HARMON’S DOCTRINE: BURIED, NOT FORGOTTEN
This article is written by Utkarsh Vats and Harmanjot Kaur students of National Law Institute University, Bhopal and Institute of Law, Nirma University, Ahmedabad respectively
Transboundary disputes have always been sites of contestation and conflict regarding sovereignty over water is no different. Among other sovereignty doctrines relating to transboundary waters, the Harmon’s Doctrine is said to be the most infamous and arbitrary. The doctrine has its roots in an 1895 opinion of Judson Harmon, the then Attorney-General of the United States. It was a result of a tussle between the United States of America and Mexico over the two major watercourses they share: Rio Grande and the Colorado River. The increasing diversion of the water of river Rio Grande by the farmers in America led Mexico to protest against the omnipotent nature of use. This caused Richard Olney, the then Secretary of the State to seek advice from Harmon, who while trying to elucidate the positions of America and Mexico in International Law, said that, “The fact that Rio Grande lacks sufficient water to permit its use by the inhabitants of both countries does not entitle Mexico to impose restrictions on the USA.” In essence, the Harmon Doctrine declared the absolute entitlement of the United States over the waters of river Rio Grande without any interference from Mexico, the downstream riparian.
Harmon’s Doctrine: Flawed from the Inception?
“In its purest form, sovereignty is defined as the supreme, absolute, and untrammelled power by which a state is governed.”
Transboundary water disputes have not only been about clash of interests between two neighbouring states but also conflicts over the territorial sovereignty and its nature of use. The principles of international law relating to transboundary water resource management have their roots in a number of theories and doctrines. One of the notoriously famous one is the Harmon’s Doctrine. It provides that an upstream state may utilize the water from a transboundary river that flows within its domains, as it sees fit, without any concern about any resulting harm to its downstream neighbours. Thus, under this principle, the upstream state has no duty to cooperate or to consult, with its downstream neighbours, even if it diverts the entirety of the flow from such a shared watercourse. The notion of sovereignty has been a traditional principle in international law. Though the doctrine seems to be politically motivated, it is is one of the many other social and legal inadequacies. The doctrine has limited applicability and advocacy in only particular cases, like that of meeting the interests of upstream riparian states and looking down upon the sovereignty of downstream riparian states, far from being called a principle of international law. The sovereignty of a nation does not exist in vacuum, neither is it mutually exclusive. To co-exist is to respect and the sovereignty of other states, while all that the doctrine does is act like an instrument of widespread protest, deepening rivalry and suspicion between two sovereign states and being unapologetic about the same.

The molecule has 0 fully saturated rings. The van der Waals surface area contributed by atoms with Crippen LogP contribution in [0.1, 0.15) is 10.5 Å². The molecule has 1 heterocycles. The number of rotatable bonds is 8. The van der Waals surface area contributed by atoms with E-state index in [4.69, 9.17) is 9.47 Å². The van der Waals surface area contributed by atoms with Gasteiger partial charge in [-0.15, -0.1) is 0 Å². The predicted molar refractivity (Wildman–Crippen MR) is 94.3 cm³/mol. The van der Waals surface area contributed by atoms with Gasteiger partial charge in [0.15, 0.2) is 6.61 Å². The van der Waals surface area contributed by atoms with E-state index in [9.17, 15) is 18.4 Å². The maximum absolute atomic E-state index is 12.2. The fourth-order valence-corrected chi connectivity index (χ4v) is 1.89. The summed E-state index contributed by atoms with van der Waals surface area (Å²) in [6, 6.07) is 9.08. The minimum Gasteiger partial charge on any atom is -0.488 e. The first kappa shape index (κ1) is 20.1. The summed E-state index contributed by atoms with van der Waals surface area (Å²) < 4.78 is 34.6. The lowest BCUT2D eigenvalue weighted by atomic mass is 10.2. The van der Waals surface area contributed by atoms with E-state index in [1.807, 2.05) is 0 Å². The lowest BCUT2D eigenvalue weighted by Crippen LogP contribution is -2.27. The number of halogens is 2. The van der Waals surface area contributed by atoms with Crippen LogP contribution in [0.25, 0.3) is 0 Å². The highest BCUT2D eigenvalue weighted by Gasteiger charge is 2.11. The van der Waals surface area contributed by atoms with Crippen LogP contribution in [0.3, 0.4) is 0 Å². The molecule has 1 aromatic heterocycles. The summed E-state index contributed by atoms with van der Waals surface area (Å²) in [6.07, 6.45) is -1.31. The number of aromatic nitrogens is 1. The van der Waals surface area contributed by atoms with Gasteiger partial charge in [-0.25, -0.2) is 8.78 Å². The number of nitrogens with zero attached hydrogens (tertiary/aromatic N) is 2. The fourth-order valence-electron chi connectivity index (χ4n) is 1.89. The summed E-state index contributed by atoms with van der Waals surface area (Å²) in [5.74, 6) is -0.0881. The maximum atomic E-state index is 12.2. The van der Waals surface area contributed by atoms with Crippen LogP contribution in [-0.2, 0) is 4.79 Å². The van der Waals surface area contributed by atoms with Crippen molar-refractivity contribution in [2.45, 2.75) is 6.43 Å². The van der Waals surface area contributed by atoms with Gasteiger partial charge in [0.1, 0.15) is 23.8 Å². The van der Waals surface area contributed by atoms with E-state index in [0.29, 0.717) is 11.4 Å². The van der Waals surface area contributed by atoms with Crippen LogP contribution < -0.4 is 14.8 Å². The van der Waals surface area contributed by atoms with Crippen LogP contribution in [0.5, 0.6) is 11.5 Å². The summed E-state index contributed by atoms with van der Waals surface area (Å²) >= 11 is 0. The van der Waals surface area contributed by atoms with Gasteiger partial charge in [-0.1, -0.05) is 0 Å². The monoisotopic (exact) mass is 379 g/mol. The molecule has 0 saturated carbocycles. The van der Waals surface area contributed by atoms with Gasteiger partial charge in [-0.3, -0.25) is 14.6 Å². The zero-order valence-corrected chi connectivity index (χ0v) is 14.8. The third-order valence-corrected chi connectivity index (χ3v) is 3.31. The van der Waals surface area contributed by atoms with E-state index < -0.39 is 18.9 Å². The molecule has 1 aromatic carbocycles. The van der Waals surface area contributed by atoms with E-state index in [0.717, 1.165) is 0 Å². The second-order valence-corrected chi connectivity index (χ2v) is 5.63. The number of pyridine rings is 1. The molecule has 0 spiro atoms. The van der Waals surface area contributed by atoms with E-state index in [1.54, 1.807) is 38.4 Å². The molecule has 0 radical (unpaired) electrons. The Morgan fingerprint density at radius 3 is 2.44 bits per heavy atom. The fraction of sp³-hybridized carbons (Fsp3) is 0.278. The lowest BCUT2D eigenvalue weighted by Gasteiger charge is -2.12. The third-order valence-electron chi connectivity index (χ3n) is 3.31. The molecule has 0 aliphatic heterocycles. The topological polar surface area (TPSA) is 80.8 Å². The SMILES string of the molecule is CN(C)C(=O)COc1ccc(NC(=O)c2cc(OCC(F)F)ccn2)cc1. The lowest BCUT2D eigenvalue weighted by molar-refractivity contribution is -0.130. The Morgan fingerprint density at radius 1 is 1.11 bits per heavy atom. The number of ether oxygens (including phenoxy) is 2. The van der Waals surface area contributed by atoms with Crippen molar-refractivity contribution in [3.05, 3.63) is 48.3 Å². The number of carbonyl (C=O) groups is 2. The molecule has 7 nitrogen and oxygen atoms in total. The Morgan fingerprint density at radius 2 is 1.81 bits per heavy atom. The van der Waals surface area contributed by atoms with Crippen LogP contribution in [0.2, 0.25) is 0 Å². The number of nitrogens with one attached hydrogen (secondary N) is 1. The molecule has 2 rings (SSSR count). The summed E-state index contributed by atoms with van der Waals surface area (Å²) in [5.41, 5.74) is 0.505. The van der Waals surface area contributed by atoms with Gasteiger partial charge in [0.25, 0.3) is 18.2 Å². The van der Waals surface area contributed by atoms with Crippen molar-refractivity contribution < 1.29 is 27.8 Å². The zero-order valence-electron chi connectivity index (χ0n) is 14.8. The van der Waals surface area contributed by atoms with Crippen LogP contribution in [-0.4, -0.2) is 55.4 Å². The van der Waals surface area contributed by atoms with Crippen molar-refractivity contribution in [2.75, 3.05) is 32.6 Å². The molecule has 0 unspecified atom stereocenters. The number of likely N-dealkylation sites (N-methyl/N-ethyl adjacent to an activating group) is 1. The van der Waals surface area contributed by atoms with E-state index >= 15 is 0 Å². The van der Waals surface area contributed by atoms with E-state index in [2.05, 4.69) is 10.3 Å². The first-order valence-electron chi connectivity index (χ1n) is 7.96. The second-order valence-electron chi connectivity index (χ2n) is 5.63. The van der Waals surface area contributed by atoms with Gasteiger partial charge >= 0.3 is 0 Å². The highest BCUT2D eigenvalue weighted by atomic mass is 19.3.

The doctrine balances interests of none; the states and varying communities. According to international law a state cannot use its territory without taking into account the consequences of such use on other states. In this sense, the doctrine is inconsistent with international law itself. The Lac Lanoux case establishes that a state is not the sole judge of its water rights, as suggested by the Harmon’s Doctrine. The worry of downstream states is not only the quantity of water but also the quality of water they would receive, for which the doctrine has no scope. The uses of water are many and instances which would require prioritising the need of one state over the other would remain unanswered as the doctrine is completely devoid of any such possibility. It is the Convention of Non-Navigational Uses of International Watercourses, 1997, which provides a solution to these hovering questions.